Guns pouring into Westmoreland - Parish crime chief says every youngster in ‘Russia’ can get a gun
Westmoreland’s porous borders are making the parish especially vulnerable to crime but the police do not have the capacity to rein in smugglers, says Deputy Superintendent of Police (DSP) Carlos Russell.
Addressing members of The Jamaica National (JN) Group and residents during a Safety and Security Forum in Savanna-la-Mar late last week, Russell said the western parish is easy pickings for the flow of illegal guns. His concerns came even as the town faced a curfew because of a spate of 10 murders in three days.
“If you look at Westmoreland, we are bordered by the Caribbean Sea, and we don’t have much in terms of security at these borders,” he said.
“Persons can leave out of ‘Russia’ (a community in the parish) and just sail out into the wider waters. You can leave the community of Dexter, you can leave Little London, you can leave out by Wharf Road. You can just sail out into the open sea and come back, and there is no one there to check them, and we have been getting reports over and over that these are some of the ways the guns are coming into our communities,” he explained.
“Every single young man in this community has access to a firearm,” the DSP bemoaned.
Speaking shortly after the end of the forum, the DSP Russell added that although there are marine-police checkpoints in Bluefields and Negril in the parish, the boats the police use cannot venture into certain areas, as they are not as quick as the go-fast boats operated by smugglers.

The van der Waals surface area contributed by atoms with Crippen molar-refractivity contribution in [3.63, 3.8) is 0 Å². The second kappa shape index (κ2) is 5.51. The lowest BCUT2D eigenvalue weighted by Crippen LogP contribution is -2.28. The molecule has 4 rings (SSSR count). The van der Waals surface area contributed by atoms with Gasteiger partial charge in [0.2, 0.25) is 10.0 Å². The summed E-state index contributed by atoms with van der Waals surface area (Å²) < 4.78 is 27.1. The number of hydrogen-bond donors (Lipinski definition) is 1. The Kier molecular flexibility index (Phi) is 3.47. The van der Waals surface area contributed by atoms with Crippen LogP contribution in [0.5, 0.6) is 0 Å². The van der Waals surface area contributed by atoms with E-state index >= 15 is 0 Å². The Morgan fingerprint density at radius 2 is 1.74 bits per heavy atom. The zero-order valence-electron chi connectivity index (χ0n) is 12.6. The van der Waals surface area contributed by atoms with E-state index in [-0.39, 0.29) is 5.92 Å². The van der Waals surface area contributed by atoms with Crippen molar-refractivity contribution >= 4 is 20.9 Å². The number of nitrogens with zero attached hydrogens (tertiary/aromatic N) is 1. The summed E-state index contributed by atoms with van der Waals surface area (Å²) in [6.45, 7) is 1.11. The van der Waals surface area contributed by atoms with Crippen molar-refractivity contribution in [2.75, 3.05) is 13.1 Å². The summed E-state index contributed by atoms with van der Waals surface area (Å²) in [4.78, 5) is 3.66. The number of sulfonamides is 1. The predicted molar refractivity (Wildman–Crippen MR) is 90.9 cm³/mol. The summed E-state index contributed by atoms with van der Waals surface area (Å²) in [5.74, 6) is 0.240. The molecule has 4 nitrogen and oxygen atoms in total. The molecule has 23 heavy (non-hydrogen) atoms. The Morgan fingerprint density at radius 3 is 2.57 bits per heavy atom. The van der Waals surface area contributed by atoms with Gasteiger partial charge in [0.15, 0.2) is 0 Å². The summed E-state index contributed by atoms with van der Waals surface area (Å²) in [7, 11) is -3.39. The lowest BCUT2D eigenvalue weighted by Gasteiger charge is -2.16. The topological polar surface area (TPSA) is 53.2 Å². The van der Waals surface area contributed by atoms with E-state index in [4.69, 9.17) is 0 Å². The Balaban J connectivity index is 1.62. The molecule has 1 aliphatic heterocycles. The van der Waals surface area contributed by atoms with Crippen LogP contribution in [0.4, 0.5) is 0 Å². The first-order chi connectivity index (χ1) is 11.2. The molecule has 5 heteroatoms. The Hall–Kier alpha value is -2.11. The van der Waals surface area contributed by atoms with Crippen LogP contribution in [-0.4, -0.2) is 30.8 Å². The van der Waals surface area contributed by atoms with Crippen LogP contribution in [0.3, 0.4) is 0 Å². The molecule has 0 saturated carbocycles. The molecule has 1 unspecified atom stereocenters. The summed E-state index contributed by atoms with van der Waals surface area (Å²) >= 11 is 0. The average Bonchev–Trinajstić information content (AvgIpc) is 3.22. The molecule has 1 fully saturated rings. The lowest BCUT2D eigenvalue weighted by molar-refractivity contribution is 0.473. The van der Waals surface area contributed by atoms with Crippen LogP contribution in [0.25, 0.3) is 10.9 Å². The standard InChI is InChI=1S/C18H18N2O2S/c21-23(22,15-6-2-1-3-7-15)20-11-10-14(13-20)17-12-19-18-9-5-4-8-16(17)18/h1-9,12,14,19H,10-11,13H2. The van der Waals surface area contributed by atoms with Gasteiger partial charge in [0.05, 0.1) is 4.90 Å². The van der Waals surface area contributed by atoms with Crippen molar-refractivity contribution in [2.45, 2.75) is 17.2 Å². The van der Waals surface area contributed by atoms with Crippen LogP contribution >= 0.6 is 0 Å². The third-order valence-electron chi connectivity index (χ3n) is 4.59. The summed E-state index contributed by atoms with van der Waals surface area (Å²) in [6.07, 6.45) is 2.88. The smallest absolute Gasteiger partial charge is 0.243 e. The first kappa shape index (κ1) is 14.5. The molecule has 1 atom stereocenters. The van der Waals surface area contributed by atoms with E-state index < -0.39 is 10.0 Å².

He related that although the police receive support from the Jamaica Defence Force Coast Guard to police the parish’s shores, the illegal arms and drugs trade with Haiti and other countries continues to thrive.
“We have had limited success as it relates to intercepting,” he acknowledged, noting that since he took up the post in November 2017, no guns have been retrieved along the coast.
The DSP said the guns have been supporting another major contributor to violence in the parish, the lottery scam, which gangs have been using to finance their operations.
Russell says the violence currently gripping Westmoreland is not unique to the capital, Savanna-la-Mar, but has found its way into once-peaceful small communities.
“You look at communities like Williamsfield, which is normally very quiet, and you see it rocked with three murders in the space of one night,” he said, making reference to last week’s triple murder.
Pointing to the resource limitations of law enforcers, he called for citizens to support the police by being vigilant. The deputy superintendent said, for example, that residents needed to become more active in neighbourhood watch groups, noting that there are few such associations in Westmoreland.
“[In] communities that have good neighbourhood watch programmes, you find that crimes in these communities are much lower than communities that do not have these programmes,” he said.
He also urged residents to be observant by knowing their neighbours and reporting suspicious occurrences to the police.
“It is important that you get the telephone numbers of your local police, because when you call 119, they will have to reroute the call to the station, and that lapse in time, sometimes, can be very detrimental,” he added.
He concluded by pleading with residents not to support lottery scammers and criminal gangs.
“When things are good and these persons are making money, then everybody is happy and support them. They don’t see anything wrong with it. But as night turns to day, these persons will always get involved in criminal activities,” he said.
The JN Group’s series of Safety and Security fora are organised to engage its members and other residents on national security and related concerns. The next forum is scheduled to be held in Mandeville, Manchester, on March 21.